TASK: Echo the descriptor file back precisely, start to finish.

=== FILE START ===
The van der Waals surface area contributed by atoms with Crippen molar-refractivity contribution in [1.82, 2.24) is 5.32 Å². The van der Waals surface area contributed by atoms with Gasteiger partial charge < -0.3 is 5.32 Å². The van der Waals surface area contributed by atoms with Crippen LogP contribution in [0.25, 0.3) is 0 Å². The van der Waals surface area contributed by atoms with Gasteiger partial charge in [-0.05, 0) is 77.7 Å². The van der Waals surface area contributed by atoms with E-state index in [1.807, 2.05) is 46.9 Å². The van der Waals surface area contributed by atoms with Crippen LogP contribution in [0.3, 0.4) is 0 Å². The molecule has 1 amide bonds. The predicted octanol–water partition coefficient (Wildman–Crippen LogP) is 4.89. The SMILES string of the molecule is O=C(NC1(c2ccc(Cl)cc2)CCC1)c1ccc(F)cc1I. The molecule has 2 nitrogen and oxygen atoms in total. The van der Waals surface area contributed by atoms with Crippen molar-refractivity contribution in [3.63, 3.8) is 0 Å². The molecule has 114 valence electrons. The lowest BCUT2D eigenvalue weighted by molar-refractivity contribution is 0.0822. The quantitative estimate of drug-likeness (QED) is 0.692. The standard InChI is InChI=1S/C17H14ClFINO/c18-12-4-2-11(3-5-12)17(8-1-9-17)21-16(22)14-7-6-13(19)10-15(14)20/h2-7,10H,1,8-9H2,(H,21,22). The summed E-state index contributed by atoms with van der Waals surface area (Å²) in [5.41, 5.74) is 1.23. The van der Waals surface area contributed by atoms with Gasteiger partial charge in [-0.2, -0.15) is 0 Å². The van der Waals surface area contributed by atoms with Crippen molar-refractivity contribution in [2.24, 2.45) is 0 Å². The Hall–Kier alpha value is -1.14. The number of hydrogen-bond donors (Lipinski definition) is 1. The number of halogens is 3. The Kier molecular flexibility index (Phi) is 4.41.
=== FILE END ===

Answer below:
The van der Waals surface area contributed by atoms with Crippen molar-refractivity contribution in [1.82, 2.24) is 5.32 Å². The van der Waals surface area contributed by atoms with Gasteiger partial charge < -0.3 is 5.32 Å². The van der Waals surface area contributed by atoms with Crippen LogP contribution in [0.25, 0.3) is 0 Å². The van der Waals surface area contributed by atoms with Gasteiger partial charge in [-0.05, 0) is 77.7 Å². The van der Waals surface area contributed by atoms with E-state index in [1.807, 2.05) is 46.9 Å². The van der Waals surface area contributed by atoms with Crippen LogP contribution in [0.3, 0.4) is 0 Å². The molecule has 1 amide bonds. The predicted octanol–water partition coefficient (Wildman–Crippen LogP) is 4.89. The SMILES string of the molecule is O=C(NC1(c2ccc(Cl)cc2)CCC1)c1ccc(F)cc1I. The molecule has 2 nitrogen and oxygen atoms in total. The van der Waals surface area contributed by atoms with Crippen molar-refractivity contribution in [3.63, 3.8) is 0 Å². The molecule has 114 valence electrons. The lowest BCUT2D eigenvalue weighted by molar-refractivity contribution is 0.0822. The quantitative estimate of drug-likeness (QED) is 0.692. The standard InChI is InChI=1S/C17H14ClFINO/c18-12-4-2-11(3-5-12)17(8-1-9-17)21-16(22)14-7-6-13(19)10-15(14)20/h2-7,10H,1,8-9H2,(H,21,22). The summed E-state index contributed by atoms with van der Waals surface area (Å²) in [5.41, 5.74) is 1.23. The van der Waals surface area contributed by atoms with Gasteiger partial charge in [-0.2, -0.15) is 0 Å². The van der Waals surface area contributed by atoms with Crippen molar-refractivity contribution in [2.24, 2.45) is 0 Å². The Hall–Kier alpha value is -1.14. The number of hydrogen-bond donors (Lipinski definition) is 1. The number of halogens is 3. The Kier molecular flexibility index (Phi) is 4.41.